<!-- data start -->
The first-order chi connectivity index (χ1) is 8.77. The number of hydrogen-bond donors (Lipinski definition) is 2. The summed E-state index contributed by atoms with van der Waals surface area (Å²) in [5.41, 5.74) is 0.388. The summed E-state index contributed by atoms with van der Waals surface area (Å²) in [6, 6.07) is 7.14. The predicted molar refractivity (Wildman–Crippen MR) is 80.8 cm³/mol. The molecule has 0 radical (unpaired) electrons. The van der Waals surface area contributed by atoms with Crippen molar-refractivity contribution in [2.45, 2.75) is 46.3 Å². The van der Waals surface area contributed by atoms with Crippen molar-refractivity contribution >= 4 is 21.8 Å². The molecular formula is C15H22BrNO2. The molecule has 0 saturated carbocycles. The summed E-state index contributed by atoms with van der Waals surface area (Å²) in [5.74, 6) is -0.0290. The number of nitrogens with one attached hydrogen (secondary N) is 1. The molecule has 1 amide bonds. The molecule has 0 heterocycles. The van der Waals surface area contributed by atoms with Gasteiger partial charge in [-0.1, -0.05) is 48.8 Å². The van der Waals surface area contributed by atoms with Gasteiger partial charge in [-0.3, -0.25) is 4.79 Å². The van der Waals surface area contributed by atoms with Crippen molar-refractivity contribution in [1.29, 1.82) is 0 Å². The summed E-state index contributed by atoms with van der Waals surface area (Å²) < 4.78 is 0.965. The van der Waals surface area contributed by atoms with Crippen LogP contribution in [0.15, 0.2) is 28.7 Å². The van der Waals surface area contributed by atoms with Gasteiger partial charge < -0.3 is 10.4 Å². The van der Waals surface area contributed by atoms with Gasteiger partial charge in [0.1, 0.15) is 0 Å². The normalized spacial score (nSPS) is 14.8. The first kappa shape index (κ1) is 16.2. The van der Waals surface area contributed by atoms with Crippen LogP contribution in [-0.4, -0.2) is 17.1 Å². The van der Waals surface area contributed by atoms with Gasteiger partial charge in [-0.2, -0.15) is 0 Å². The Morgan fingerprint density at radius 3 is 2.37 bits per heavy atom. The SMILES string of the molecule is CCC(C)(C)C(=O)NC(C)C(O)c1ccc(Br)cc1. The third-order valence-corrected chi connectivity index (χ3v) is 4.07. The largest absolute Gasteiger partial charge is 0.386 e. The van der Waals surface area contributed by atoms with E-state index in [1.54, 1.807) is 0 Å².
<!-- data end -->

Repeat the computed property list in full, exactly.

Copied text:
The first-order chi connectivity index (χ1) is 8.77. The number of hydrogen-bond donors (Lipinski definition) is 2. The summed E-state index contributed by atoms with van der Waals surface area (Å²) in [5.41, 5.74) is 0.388. The summed E-state index contributed by atoms with van der Waals surface area (Å²) in [6, 6.07) is 7.14. The predicted molar refractivity (Wildman–Crippen MR) is 80.8 cm³/mol. The molecule has 0 radical (unpaired) electrons. The van der Waals surface area contributed by atoms with Crippen molar-refractivity contribution in [2.45, 2.75) is 46.3 Å². The van der Waals surface area contributed by atoms with Crippen molar-refractivity contribution >= 4 is 21.8 Å². The molecular formula is C15H22BrNO2. The molecule has 0 saturated carbocycles. The summed E-state index contributed by atoms with van der Waals surface area (Å²) in [5.74, 6) is -0.0290. The number of nitrogens with one attached hydrogen (secondary N) is 1. The molecule has 1 amide bonds. The molecule has 0 heterocycles. The van der Waals surface area contributed by atoms with Gasteiger partial charge in [-0.1, -0.05) is 48.8 Å². The van der Waals surface area contributed by atoms with Gasteiger partial charge in [-0.3, -0.25) is 4.79 Å². The van der Waals surface area contributed by atoms with Crippen molar-refractivity contribution in [1.29, 1.82) is 0 Å². The summed E-state index contributed by atoms with van der Waals surface area (Å²) < 4.78 is 0.965. The van der Waals surface area contributed by atoms with Crippen LogP contribution in [0.15, 0.2) is 28.7 Å². The van der Waals surface area contributed by atoms with Gasteiger partial charge < -0.3 is 10.4 Å². The van der Waals surface area contributed by atoms with Gasteiger partial charge in [0.1, 0.15) is 0 Å². The normalized spacial score (nSPS) is 14.8. The first kappa shape index (κ1) is 16.2. The van der Waals surface area contributed by atoms with Crippen LogP contribution in [-0.4, -0.2) is 17.1 Å². The van der Waals surface area contributed by atoms with Gasteiger partial charge in [-0.2, -0.15) is 0 Å². The Morgan fingerprint density at radius 3 is 2.37 bits per heavy atom. The SMILES string of the molecule is CCC(C)(C)C(=O)NC(C)C(O)c1ccc(Br)cc1. The third-order valence-corrected chi connectivity index (χ3v) is 4.07. The largest absolute Gasteiger partial charge is 0.386 e. The van der Waals surface area contributed by atoms with E-state index in [1.54, 1.807) is 0 Å².